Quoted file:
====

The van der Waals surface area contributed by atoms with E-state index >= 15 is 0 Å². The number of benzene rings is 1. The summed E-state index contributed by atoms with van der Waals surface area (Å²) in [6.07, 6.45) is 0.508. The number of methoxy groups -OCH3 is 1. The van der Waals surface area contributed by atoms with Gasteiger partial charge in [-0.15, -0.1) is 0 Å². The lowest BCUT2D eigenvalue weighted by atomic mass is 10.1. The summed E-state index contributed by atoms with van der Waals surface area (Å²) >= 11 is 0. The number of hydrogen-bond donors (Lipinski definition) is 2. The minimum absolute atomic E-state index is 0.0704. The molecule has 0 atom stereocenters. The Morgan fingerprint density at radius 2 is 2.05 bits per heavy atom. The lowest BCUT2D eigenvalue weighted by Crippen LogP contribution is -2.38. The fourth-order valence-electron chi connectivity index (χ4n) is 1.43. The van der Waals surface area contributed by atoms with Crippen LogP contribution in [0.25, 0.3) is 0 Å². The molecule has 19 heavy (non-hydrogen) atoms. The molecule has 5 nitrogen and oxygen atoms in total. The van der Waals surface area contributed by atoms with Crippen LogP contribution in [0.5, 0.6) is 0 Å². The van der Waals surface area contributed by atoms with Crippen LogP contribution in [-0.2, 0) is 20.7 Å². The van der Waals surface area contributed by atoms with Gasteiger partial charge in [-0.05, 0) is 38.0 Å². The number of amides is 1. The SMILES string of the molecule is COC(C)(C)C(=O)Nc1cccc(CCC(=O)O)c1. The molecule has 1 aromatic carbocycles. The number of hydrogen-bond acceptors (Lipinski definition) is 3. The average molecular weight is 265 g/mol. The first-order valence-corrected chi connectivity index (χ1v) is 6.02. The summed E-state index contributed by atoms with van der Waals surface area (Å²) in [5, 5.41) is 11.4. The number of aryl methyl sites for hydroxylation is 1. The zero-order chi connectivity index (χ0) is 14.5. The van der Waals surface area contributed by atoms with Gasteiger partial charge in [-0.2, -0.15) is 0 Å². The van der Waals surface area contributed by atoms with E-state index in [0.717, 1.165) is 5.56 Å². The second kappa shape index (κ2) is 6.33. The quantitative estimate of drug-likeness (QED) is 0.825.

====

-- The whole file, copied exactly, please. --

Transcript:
The van der Waals surface area contributed by atoms with E-state index >= 15 is 0 Å². The number of benzene rings is 1. The summed E-state index contributed by atoms with van der Waals surface area (Å²) in [6.07, 6.45) is 0.508. The number of methoxy groups -OCH3 is 1. The van der Waals surface area contributed by atoms with Gasteiger partial charge in [-0.15, -0.1) is 0 Å². The lowest BCUT2D eigenvalue weighted by atomic mass is 10.1. The summed E-state index contributed by atoms with van der Waals surface area (Å²) >= 11 is 0. The number of hydrogen-bond donors (Lipinski definition) is 2. The minimum absolute atomic E-state index is 0.0704. The molecule has 0 atom stereocenters. The Morgan fingerprint density at radius 2 is 2.05 bits per heavy atom. The lowest BCUT2D eigenvalue weighted by Crippen LogP contribution is -2.38. The fourth-order valence-electron chi connectivity index (χ4n) is 1.43. The van der Waals surface area contributed by atoms with Crippen LogP contribution in [0.25, 0.3) is 0 Å². The molecule has 19 heavy (non-hydrogen) atoms. The molecule has 5 nitrogen and oxygen atoms in total. The van der Waals surface area contributed by atoms with Crippen LogP contribution in [0.5, 0.6) is 0 Å². The van der Waals surface area contributed by atoms with Crippen LogP contribution in [-0.2, 0) is 20.7 Å². The van der Waals surface area contributed by atoms with Gasteiger partial charge in [-0.05, 0) is 38.0 Å². The number of amides is 1. The SMILES string of the molecule is COC(C)(C)C(=O)Nc1cccc(CCC(=O)O)c1. The molecule has 1 aromatic carbocycles. The number of hydrogen-bond acceptors (Lipinski definition) is 3. The average molecular weight is 265 g/mol. The first-order valence-corrected chi connectivity index (χ1v) is 6.02. The summed E-state index contributed by atoms with van der Waals surface area (Å²) in [5, 5.41) is 11.4. The number of aryl methyl sites for hydroxylation is 1. The zero-order chi connectivity index (χ0) is 14.5. The van der Waals surface area contributed by atoms with Gasteiger partial charge in [-0.2, -0.15) is 0 Å². The van der Waals surface area contributed by atoms with E-state index in [0.717, 1.165) is 5.56 Å². The second kappa shape index (κ2) is 6.33. The quantitative estimate of drug-likeness (QED) is 0.825.